I had met Phil about a year ago, at my real job, on a radio station promotional tour for The Amazing Race. I write and produce commercials for those dying to know my glamorous occupation. His first reaction was, “you look a lot like Lance and you ride bikes?” I do get that a lot. Believe me the slight resemblance ends where the helmet straps hit the cheek bones. I guess my eyes are a little beady like Lance’s. He did remember me on Wednesday and kept calling me Lance on the ride. I chuckled.
When I first saw Phil that morning in Columbus, I have to say, he looked thin and sort of wiped out. My face has looked like that from time to time. 32 days of back to back centuries, glad handing, and promotional stops is bound to take its toll on the body and mind. Just the day before, he wrecked on a set of rain slicked railroad checks leaving him with road rash on his knee and hip. Part of the wreck can be viewed on the movie trailer link here.He took a little nick out of his cheek too. You can see the bandage in the photo. Soft spoken with the Aussie lilt, he was gracious enough for photos, book signings and autographs, but you could tell he really wanted to get on with the ride and more importantly a midday nap. After check presentations from GNC and the local MS group, he announced to the crowd that he was going to put on and I quote, “Belgian Butt Butter,” and by 10-10:30am, we were on our way.
We rocketed through some sweet country. The rural farm roads we were on, sandwiched between OH-3 and OH-62 were freshly paved. Smooth, twisty and rolling, this is what I came for. We stopped twice along the way for them to check the GPS and confirm lunch plans with the people towing the Airstream which stuck to the bigger roads. I tried to recall the way back. Right at the cement factory, left on Johnstown, right at the new yellow house on the farm road, a slight chicane and back to Route 3. The sky was starting to look a little grey. My legs were starting to feel the pace. I had two swigs of Gatorade left in my bottles. I told Phil that I’d turn around at the next convenient store.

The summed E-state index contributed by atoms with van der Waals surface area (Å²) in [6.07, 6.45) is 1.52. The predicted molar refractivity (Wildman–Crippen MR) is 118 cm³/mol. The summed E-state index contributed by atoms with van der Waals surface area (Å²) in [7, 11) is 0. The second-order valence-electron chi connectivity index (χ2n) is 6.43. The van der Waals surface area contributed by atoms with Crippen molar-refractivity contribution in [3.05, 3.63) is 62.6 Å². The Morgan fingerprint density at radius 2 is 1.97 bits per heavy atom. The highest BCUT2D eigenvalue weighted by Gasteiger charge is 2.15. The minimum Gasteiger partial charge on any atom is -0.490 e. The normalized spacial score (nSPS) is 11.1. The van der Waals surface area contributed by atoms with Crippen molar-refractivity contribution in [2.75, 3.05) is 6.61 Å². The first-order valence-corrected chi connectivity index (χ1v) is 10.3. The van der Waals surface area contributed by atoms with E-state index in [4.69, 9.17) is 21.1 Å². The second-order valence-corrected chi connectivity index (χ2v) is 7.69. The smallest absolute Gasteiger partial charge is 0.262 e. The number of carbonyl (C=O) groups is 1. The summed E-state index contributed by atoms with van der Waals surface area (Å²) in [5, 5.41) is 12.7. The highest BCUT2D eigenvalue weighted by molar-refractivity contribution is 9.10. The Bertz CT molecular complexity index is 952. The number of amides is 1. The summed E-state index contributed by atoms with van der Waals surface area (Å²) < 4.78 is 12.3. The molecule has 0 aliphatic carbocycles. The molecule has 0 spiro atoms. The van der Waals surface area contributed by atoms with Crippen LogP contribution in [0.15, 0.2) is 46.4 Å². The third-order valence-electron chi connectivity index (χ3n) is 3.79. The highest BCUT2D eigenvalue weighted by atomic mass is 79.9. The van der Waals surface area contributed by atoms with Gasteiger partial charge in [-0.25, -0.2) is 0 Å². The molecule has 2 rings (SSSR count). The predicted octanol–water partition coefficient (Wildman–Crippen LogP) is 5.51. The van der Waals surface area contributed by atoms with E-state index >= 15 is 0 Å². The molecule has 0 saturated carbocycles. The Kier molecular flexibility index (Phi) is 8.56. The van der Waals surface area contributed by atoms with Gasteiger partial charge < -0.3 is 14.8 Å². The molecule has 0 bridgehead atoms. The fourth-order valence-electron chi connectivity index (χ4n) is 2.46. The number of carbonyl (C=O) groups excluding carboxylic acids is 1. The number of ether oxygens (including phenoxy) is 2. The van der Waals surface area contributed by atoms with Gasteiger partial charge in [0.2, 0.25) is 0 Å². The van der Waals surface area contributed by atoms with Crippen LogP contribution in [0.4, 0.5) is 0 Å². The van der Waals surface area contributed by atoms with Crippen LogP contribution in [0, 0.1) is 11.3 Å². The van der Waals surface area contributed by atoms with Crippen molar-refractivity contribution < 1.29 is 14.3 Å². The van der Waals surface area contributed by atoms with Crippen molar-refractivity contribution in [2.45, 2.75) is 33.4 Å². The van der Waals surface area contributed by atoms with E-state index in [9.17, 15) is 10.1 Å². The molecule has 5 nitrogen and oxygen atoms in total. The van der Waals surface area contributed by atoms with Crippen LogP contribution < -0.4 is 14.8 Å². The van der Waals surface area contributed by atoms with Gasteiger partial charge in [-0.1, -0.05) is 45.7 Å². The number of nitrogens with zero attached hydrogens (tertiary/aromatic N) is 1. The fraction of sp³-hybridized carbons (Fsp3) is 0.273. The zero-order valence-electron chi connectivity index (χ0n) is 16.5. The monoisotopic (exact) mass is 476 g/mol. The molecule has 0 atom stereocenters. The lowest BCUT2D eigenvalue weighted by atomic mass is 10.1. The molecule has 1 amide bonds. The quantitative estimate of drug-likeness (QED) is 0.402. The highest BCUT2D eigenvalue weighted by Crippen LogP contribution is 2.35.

“Join us for lunch,” he said, “we just have another 12 miles.” Sure I could do that, I thought. I can’t pass up lunch with the host of the Amazing Race. At this pace it’d be just another half hour or so. I could tell Phil was getting tired. He lost the motorcycle's wheel up a gradual climb. Not to be a chest thumper, I could tell Phil was running out of gas. Then, somewhere within the next 5 miles, it started misting, then lightly raining. It wasn’t so bad, but the spray from the motorcycle was hitting my feet. My jacket was feeling damp on my arms. I didn’t want to be stuck in the rain with wet feet and a 50 mile solo ride back home. About 45 miles in, probably 15-20 minutes from lunch and just a few miles east of Martinsburg, OH, I pulled even with Phil and told him that I was going to turn around.
Sitting backwards on the passenger seat of the motorcycle, the camera guy lifted the camera to his shoulder. Phil and I said our goodbyes and shook hands. I signaled a turn around with my finger in the air and we parted ways.With renewed energy from the adventure, through patches of rain and sun I absolutely killed the 45 miles back to Columbus. What a great day on the bike. But, man climbing the stairs at work hurt the next morning.